Western Price Survey
November 16, 2007
Prices generally eased up this week as unseasonably warm weather set in and one nuclear unit returned to full production. Trading was a bit erratic because markets were closed on Monday in observance of the Veterans Day holiday. Unit No. 3 at the 2,254 MW San Onofre Nuclear Generating Station in Southern California finally came back to full operation on Thursday. SONGS Unit No. 2 has been slowly returning to full capacity this week.
Power prices across the western U.S. generally lost ground this week, with some dipping as much as $9/MWh in California and the Southwest. However, in the Pacific Northwest, prices reversed course and ended the week up from $2/MWh to $4/MWh. The increase was likely due to the onset of cold and rainy weather and a resumption of power service to some residents late in the week. A windstorm lashed the region on Monday and Tuesday, cutting service to as many as 94,000 people.
At South of Path 15, peak-power prices started the week at an average of $62/MWh and gradually shed value to finish Friday at $53. Off-peak prices dipped from $43 to the high 30s before ending at $43/MWh.
North of Path 15 saw peak prices slip around $8/MWh to $55 by week's end. Nighttime power fell from $43 to $36 this week and then spiked $8 on Friday.
Daytime power for Palo Verde dropped around $9 this week to hit $43 by Friday. Off-peak power ended the week almost where it began in the mid-30s.
The California-Oregon border lost $1/MWh to $59/MWh on Wednesday, then roared back to $62 by Friday. Off peak power saw the same trend, falling from $49 to $46 on Wednesday. Prices staged a comeback to finally end the week around $55.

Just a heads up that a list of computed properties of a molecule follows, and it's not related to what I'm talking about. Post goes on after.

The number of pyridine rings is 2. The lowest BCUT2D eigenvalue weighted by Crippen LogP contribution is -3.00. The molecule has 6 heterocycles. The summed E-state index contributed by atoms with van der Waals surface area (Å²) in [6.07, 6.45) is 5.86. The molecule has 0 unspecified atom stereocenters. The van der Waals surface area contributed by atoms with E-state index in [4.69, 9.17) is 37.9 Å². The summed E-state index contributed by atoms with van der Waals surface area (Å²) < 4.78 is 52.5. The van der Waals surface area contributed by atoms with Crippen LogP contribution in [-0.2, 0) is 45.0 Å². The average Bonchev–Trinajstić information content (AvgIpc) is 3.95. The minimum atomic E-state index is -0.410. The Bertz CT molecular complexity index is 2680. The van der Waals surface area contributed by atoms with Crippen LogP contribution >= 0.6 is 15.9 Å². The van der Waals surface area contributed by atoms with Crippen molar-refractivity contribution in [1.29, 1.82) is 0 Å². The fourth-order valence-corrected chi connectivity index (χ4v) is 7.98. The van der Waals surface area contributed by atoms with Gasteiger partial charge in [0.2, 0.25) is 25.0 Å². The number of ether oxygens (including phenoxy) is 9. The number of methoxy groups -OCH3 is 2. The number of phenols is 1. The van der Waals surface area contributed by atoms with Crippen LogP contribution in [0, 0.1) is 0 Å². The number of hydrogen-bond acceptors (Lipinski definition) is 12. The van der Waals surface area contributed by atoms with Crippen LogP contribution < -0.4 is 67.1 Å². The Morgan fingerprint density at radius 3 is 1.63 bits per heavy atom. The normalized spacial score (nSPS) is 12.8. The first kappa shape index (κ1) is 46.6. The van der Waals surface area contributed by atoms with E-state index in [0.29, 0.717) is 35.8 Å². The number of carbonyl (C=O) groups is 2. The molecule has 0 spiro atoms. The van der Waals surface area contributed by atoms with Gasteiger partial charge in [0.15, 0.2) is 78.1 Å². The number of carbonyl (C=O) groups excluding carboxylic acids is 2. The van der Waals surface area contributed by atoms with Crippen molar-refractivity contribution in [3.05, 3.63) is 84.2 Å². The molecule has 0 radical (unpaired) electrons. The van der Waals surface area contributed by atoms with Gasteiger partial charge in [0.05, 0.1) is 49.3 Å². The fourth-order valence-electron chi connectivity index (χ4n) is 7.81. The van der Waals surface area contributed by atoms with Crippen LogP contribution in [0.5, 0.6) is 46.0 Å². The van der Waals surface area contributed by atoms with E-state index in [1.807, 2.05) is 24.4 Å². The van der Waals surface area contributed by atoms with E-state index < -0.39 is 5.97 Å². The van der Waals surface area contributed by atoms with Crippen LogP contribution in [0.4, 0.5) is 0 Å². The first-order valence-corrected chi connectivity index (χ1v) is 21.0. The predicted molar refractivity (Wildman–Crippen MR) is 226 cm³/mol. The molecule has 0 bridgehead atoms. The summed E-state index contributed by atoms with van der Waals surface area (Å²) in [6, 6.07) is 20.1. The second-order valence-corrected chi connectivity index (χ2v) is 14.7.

At the Mid-Columbia hub, average prices fell throughout the week, from about $58/MWh to $56 before climbing to $60 on Friday. Off-peak prices showed the same pattern, starting at $49/MWh on Tuesday, dropping to $47, then soaring to $56.
Cool air is coming to Southern California, with temperatures falling from the high 70s to the low 70s by Tuesday in Los Angeles. Palm Springs will see blowing dust and highs in the 70s by Tuesday. Only in Phoenix, Ariz. will the weather stay the same, with plenty of sun and lows in the 80s. Portland and Seattle should get plenty of rain this weekend. Temperatures are expected to dip from the mid-50s into the mid-to-high 40s by Tuesday [Kristina Shevory].
Natural Gas Prices Mixed; Weather, Supplies to Blame
Colder temperatures in the Northeast and higher electricity use shaved natural gas supplies last week by 9 Bcf to 3.536 Bcf. It was the first decline for this heating season, but was in line with analysts' expectations, according to the U.S. Energy Information Administration's weekly storage report.
Despite the decrease in natural gas stockpiles nationwide, there is 2.5 percent more of the heating fuel in storage than last year thanks to high production, mild weather and few supply disruptions, such as hurricanes.
However, the story was completely different for the Western U.S. Mild temperatures kept heating demand down and boosted stockpiles by 6 Bcf to 471 Bcf, or nearly 5 percent above last year.
Natural gas prices generally fell this week, aided by ample supplies and mild weather. Most hubs lost $1/MMBtu to come to rest at around $4.40/MMBtu this week, with only Malin and City Gate ending the week in positive territory. At Malin, the average price was $6.73/MMBtu, while City Gate's was $7.05/MMBtu.
Despite short-term cold snaps, like one predicted for the Northeast next week, natural gas prices should remain low this winter. Most of the country will enjoy above-normal temperatures this winter courtesy of the La Niña weather phenomenon, the National Oceanic and Atmospheric Administration said in its final winter outlook released on Thursday. The Northwest is expected to get more snow and rain than usual this winter, while most of California will enjoy drier weather. There are equal chances for above-average and below-average temperatures in both areas. It is forecast to be hotter and drier than normal in the Southwest [K. S.].
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